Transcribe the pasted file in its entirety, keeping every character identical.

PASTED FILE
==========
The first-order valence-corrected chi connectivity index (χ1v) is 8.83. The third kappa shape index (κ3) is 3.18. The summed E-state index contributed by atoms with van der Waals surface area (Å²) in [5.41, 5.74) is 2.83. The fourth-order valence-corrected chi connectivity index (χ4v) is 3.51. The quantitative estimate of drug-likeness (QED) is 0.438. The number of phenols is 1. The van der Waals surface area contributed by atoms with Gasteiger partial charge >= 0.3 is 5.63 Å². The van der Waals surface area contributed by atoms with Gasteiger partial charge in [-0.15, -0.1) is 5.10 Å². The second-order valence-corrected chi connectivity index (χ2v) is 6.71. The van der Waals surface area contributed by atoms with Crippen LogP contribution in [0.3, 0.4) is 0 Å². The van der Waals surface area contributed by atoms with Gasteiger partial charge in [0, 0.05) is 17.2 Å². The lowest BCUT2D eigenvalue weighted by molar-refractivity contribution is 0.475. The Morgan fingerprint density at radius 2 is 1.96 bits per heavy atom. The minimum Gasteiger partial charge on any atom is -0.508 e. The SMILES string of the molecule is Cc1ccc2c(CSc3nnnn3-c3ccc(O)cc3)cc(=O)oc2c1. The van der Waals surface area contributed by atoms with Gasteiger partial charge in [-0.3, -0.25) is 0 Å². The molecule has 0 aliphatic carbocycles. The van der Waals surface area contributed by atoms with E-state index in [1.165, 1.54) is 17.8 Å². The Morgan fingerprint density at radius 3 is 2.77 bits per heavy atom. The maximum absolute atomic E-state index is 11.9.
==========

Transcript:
The first-order valence-corrected chi connectivity index (χ1v) is 8.83. The third kappa shape index (κ3) is 3.18. The summed E-state index contributed by atoms with van der Waals surface area (Å²) in [5.41, 5.74) is 2.83. The fourth-order valence-corrected chi connectivity index (χ4v) is 3.51. The quantitative estimate of drug-likeness (QED) is 0.438. The number of phenols is 1. The van der Waals surface area contributed by atoms with Gasteiger partial charge >= 0.3 is 5.63 Å². The van der Waals surface area contributed by atoms with Gasteiger partial charge in [-0.15, -0.1) is 5.10 Å². The second-order valence-corrected chi connectivity index (χ2v) is 6.71. The van der Waals surface area contributed by atoms with Crippen LogP contribution in [0.3, 0.4) is 0 Å². The van der Waals surface area contributed by atoms with Gasteiger partial charge in [0, 0.05) is 17.2 Å². The lowest BCUT2D eigenvalue weighted by molar-refractivity contribution is 0.475. The Morgan fingerprint density at radius 2 is 1.96 bits per heavy atom. The minimum Gasteiger partial charge on any atom is -0.508 e. The SMILES string of the molecule is Cc1ccc2c(CSc3nnnn3-c3ccc(O)cc3)cc(=O)oc2c1. The van der Waals surface area contributed by atoms with Gasteiger partial charge in [-0.3, -0.25) is 0 Å². The molecule has 0 aliphatic carbocycles. The van der Waals surface area contributed by atoms with E-state index in [1.165, 1.54) is 17.8 Å². The Morgan fingerprint density at radius 3 is 2.77 bits per heavy atom. The maximum absolute atomic E-state index is 11.9.